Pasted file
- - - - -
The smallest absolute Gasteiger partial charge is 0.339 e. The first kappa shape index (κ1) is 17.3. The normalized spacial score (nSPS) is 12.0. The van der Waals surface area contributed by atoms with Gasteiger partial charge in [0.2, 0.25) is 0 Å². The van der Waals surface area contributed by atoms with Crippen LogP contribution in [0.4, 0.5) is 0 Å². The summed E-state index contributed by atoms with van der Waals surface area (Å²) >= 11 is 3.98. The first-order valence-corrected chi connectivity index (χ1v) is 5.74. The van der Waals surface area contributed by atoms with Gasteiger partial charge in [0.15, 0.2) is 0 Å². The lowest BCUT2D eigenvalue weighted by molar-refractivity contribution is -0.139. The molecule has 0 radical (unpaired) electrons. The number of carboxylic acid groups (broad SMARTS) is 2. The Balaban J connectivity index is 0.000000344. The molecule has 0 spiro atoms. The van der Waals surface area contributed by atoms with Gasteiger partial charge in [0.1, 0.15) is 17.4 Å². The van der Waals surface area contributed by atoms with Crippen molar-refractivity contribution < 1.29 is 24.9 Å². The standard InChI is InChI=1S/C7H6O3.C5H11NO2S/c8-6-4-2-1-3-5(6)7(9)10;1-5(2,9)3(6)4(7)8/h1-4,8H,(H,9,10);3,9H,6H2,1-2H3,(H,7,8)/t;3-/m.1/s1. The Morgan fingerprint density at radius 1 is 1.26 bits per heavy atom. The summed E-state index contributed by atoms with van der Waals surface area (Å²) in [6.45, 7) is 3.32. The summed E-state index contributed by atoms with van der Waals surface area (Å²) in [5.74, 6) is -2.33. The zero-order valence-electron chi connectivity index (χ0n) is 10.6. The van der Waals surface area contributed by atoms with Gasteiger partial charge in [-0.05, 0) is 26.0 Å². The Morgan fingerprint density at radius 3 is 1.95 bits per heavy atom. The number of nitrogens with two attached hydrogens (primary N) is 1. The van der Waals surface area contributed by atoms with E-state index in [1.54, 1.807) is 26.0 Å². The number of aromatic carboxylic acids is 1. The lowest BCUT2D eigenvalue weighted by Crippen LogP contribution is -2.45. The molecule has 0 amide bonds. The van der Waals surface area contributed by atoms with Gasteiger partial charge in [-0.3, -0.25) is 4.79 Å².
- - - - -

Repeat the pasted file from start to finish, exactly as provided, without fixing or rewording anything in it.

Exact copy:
The smallest absolute Gasteiger partial charge is 0.339 e. The first kappa shape index (κ1) is 17.3. The normalized spacial score (nSPS) is 12.0. The van der Waals surface area contributed by atoms with Gasteiger partial charge in [0.2, 0.25) is 0 Å². The van der Waals surface area contributed by atoms with Crippen LogP contribution in [0.4, 0.5) is 0 Å². The summed E-state index contributed by atoms with van der Waals surface area (Å²) >= 11 is 3.98. The first-order valence-corrected chi connectivity index (χ1v) is 5.74. The van der Waals surface area contributed by atoms with Gasteiger partial charge in [0.15, 0.2) is 0 Å². The lowest BCUT2D eigenvalue weighted by molar-refractivity contribution is -0.139. The molecule has 0 radical (unpaired) electrons. The number of carboxylic acid groups (broad SMARTS) is 2. The Balaban J connectivity index is 0.000000344. The molecule has 0 spiro atoms. The van der Waals surface area contributed by atoms with Gasteiger partial charge in [0.1, 0.15) is 17.4 Å². The van der Waals surface area contributed by atoms with Crippen molar-refractivity contribution < 1.29 is 24.9 Å². The standard InChI is InChI=1S/C7H6O3.C5H11NO2S/c8-6-4-2-1-3-5(6)7(9)10;1-5(2,9)3(6)4(7)8/h1-4,8H,(H,9,10);3,9H,6H2,1-2H3,(H,7,8)/t;3-/m.1/s1. The Morgan fingerprint density at radius 1 is 1.26 bits per heavy atom. The summed E-state index contributed by atoms with van der Waals surface area (Å²) in [6.45, 7) is 3.32. The summed E-state index contributed by atoms with van der Waals surface area (Å²) in [5.74, 6) is -2.33. The zero-order valence-electron chi connectivity index (χ0n) is 10.6. The van der Waals surface area contributed by atoms with Gasteiger partial charge in [-0.05, 0) is 26.0 Å². The Morgan fingerprint density at radius 3 is 1.95 bits per heavy atom. The number of nitrogens with two attached hydrogens (primary N) is 1. The van der Waals surface area contributed by atoms with E-state index in [1.54, 1.807) is 26.0 Å². The number of aromatic carboxylic acids is 1. The lowest BCUT2D eigenvalue weighted by Crippen LogP contribution is -2.45. The molecule has 0 amide bonds. The van der Waals surface area contributed by atoms with Gasteiger partial charge in [-0.3, -0.25) is 4.79 Å².